In short, omega 6 tends to have an inflammatory effect on the body, and omega 3 an anti-inflammatory effect. Too much 6 can also further block the absorption of 3. Humans are thought to have evolved with a 1:1 ratio of 6 to 3, but in the typical Western diet it’s more like 16:1 (3). This is largely due to the increased consumption of processed oils, such as soy and corn oil.

More about omega oils »

The catch for vegans

Plant-based omega 3, as you’d find in flax, for example, is alpha-linolenic acid (LNA), which is harder for the body to process than the EPA and DHA most commonly found in animal products (4). If you don’t have enough B3, B6, magnesium and zinc, the process is even harder (5).

This is a tricky balance for vegans, as nuts and seeds tend to be higher in 6 than 3. So while flax, chia and hemp are good sources of 3, to offset the 6 you’re probably consuming from other things, you may want to consider taking a supplement.

As a plant-based alternative to fish and krill oil, marine algae oil is high in DHA and EPA. Fish don’t actually produce omega 3 anyway – the original source is marine algae, which is then ingested by fish. We take algae oil capsules.

More about marine algae oil »


4. Sulphur Amino Acids

Amino acids are basically the building blocks of protein. Some are essential, meaning the body can’t make them, so they have to be obtained through the diet or supplements.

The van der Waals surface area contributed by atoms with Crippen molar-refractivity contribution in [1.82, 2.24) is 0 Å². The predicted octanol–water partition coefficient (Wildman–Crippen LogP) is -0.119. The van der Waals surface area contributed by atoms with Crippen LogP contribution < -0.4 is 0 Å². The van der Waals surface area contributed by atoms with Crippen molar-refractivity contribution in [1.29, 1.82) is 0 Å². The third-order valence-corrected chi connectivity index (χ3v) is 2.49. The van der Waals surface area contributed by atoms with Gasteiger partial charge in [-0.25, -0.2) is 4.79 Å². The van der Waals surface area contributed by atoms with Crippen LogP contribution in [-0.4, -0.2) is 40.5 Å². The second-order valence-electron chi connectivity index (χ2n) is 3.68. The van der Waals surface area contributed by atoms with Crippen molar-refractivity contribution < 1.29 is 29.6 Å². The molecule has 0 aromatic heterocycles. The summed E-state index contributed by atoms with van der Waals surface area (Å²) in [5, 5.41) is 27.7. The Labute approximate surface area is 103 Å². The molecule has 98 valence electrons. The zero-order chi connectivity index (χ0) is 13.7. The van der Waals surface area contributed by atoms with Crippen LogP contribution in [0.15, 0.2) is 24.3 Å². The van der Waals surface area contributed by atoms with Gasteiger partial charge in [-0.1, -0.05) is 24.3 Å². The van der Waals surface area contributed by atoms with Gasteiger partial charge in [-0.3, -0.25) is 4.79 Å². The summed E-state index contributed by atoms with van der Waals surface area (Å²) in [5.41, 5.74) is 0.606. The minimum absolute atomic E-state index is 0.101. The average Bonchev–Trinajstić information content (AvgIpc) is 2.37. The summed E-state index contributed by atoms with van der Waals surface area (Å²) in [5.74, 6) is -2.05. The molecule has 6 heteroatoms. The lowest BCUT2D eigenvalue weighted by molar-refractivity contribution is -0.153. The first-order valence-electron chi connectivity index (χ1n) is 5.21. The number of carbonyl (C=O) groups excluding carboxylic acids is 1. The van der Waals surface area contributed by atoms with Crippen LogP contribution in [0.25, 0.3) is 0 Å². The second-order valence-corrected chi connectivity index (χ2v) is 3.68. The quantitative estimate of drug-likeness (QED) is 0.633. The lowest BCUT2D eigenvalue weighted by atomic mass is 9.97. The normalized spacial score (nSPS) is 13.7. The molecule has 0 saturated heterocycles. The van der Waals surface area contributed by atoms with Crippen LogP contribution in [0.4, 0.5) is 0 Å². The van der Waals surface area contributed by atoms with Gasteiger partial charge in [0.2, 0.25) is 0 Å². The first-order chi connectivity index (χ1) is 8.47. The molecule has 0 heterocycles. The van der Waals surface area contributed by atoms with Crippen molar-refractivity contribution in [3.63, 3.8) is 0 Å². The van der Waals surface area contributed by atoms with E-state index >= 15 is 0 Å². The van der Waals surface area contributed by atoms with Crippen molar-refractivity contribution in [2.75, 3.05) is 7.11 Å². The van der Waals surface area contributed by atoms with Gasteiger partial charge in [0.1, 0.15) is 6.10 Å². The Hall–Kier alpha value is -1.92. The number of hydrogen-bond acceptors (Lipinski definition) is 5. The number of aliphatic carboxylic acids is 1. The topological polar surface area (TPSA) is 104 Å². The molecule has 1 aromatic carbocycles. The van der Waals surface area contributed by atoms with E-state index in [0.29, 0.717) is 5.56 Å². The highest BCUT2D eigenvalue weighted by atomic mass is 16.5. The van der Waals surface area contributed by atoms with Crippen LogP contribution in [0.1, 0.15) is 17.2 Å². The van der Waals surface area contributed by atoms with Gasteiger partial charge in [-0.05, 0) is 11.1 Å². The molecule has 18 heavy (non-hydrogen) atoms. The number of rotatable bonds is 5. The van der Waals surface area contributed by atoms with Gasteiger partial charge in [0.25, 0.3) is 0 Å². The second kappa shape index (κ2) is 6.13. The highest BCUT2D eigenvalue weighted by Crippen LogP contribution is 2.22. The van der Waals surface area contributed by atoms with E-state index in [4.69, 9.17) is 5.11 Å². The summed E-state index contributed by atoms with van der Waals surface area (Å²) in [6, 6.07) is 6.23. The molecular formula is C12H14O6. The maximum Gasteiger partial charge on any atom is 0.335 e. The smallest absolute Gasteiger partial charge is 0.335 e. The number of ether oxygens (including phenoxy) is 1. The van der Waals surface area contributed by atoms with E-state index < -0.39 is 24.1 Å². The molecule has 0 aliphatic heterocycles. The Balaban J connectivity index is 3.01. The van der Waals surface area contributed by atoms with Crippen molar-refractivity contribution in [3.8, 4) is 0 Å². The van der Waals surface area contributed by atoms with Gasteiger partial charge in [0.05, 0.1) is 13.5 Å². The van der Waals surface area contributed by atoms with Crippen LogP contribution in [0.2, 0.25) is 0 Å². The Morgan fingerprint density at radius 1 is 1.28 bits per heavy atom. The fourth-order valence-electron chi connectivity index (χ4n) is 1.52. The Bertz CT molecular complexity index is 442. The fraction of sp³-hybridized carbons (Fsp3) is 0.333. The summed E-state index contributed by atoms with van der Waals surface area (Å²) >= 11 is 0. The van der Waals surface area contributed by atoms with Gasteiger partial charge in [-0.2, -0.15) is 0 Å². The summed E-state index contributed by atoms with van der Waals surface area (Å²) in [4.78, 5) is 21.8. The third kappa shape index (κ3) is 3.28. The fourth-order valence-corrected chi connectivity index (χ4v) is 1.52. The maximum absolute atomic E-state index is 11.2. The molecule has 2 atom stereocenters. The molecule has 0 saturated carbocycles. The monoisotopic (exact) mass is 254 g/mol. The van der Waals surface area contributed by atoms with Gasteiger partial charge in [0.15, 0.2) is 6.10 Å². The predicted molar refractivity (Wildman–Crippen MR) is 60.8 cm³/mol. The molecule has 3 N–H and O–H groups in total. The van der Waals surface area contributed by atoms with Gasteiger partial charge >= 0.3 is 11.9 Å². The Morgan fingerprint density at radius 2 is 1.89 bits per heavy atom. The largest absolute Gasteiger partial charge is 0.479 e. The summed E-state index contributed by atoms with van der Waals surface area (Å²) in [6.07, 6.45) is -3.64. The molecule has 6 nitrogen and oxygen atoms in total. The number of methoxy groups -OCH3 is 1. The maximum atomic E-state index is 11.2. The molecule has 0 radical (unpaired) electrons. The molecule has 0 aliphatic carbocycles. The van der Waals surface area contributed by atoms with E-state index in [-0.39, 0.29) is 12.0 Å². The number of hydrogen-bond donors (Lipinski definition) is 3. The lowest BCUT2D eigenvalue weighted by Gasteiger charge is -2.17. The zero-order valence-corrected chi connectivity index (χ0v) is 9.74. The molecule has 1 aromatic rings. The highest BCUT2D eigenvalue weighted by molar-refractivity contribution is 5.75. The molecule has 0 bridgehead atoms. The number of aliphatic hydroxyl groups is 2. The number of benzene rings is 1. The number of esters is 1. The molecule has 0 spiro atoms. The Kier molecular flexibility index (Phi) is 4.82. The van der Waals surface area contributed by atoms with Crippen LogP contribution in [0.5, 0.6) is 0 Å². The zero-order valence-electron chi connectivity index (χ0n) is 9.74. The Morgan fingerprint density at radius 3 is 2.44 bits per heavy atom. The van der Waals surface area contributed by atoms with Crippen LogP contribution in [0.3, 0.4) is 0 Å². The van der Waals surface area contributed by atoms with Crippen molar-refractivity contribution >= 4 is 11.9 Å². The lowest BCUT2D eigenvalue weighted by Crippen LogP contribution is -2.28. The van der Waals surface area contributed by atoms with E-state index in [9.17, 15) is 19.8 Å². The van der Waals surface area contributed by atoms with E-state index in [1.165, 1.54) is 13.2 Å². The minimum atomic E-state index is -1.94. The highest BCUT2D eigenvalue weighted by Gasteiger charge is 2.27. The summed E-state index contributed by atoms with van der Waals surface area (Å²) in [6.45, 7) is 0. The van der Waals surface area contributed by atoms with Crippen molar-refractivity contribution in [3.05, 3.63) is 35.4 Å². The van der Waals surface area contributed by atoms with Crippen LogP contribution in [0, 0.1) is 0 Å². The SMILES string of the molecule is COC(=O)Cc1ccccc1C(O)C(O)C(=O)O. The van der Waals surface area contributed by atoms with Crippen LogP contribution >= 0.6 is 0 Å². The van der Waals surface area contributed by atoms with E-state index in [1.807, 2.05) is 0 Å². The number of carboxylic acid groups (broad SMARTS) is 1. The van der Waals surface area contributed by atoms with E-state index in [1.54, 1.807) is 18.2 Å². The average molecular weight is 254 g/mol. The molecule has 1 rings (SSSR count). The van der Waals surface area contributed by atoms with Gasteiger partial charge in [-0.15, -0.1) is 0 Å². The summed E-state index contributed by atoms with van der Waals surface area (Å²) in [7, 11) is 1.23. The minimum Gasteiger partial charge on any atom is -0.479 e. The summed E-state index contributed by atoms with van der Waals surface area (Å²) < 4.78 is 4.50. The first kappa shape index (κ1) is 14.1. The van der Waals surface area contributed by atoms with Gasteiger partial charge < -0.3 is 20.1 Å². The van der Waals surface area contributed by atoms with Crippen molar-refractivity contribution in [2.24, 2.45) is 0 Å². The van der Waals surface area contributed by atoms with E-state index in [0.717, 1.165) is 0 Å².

If you’re getting plenty of protein from a variety of plant sources, you’re probably covering your RDA for most of these, but two are a little tricky to get: methionine and cysteine. These are sulphur amino acids (SAAs). Methionine is essential, and cysteine is considered ‘conditionally essential’, but some claim it’s in a special class of its own, and arguably it’s just as important (6).

Where can we get them?

From legumes, nuts, seeds and some grains; to a lesser extent from sulphur-rich vegetables such as brassicas (cabbage family), alliums (onion family) and mushrooms. Vitamins B1 (thiamin) and B7 (biotin) also contain sulphur. These plant sources combined may not give you enough to hit your RDA though, and if you have a very active lifestyle, you might need more than the RDA.

Why is sulphur so important?